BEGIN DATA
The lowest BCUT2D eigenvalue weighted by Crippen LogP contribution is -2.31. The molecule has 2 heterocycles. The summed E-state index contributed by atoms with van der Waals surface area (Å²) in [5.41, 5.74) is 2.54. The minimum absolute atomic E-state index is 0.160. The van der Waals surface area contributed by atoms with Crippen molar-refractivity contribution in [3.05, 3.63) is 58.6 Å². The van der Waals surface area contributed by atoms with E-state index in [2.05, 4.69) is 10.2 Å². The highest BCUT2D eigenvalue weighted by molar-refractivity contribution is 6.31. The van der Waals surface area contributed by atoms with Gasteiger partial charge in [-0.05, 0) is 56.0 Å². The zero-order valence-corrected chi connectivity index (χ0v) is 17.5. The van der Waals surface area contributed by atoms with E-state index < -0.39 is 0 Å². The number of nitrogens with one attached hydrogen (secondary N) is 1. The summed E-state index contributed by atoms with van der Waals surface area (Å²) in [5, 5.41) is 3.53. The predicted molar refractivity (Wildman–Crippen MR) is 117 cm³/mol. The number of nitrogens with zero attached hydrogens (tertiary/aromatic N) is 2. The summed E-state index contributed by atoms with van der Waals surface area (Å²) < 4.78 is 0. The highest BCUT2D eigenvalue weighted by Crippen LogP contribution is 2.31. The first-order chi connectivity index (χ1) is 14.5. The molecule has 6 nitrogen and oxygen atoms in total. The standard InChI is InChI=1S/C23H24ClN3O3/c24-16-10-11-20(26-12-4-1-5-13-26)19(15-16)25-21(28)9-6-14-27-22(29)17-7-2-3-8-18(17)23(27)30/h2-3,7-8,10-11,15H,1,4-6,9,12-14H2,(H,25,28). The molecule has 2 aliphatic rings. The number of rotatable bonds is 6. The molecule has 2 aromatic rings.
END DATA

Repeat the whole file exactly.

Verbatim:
The lowest BCUT2D eigenvalue weighted by Crippen LogP contribution is -2.31. The molecule has 2 heterocycles. The summed E-state index contributed by atoms with van der Waals surface area (Å²) in [5.41, 5.74) is 2.54. The minimum absolute atomic E-state index is 0.160. The van der Waals surface area contributed by atoms with Crippen molar-refractivity contribution in [3.05, 3.63) is 58.6 Å². The van der Waals surface area contributed by atoms with E-state index in [2.05, 4.69) is 10.2 Å². The highest BCUT2D eigenvalue weighted by molar-refractivity contribution is 6.31. The van der Waals surface area contributed by atoms with Gasteiger partial charge in [-0.05, 0) is 56.0 Å². The zero-order valence-corrected chi connectivity index (χ0v) is 17.5. The van der Waals surface area contributed by atoms with E-state index < -0.39 is 0 Å². The number of nitrogens with one attached hydrogen (secondary N) is 1. The summed E-state index contributed by atoms with van der Waals surface area (Å²) in [5, 5.41) is 3.53. The predicted molar refractivity (Wildman–Crippen MR) is 117 cm³/mol. The number of nitrogens with zero attached hydrogens (tertiary/aromatic N) is 2. The summed E-state index contributed by atoms with van der Waals surface area (Å²) < 4.78 is 0. The highest BCUT2D eigenvalue weighted by Crippen LogP contribution is 2.31. The first-order chi connectivity index (χ1) is 14.5. The molecule has 6 nitrogen and oxygen atoms in total. The standard InChI is InChI=1S/C23H24ClN3O3/c24-16-10-11-20(26-12-4-1-5-13-26)19(15-16)25-21(28)9-6-14-27-22(29)17-7-2-3-8-18(17)23(27)30/h2-3,7-8,10-11,15H,1,4-6,9,12-14H2,(H,25,28). The molecule has 2 aliphatic rings. The number of rotatable bonds is 6. The molecule has 2 aromatic rings.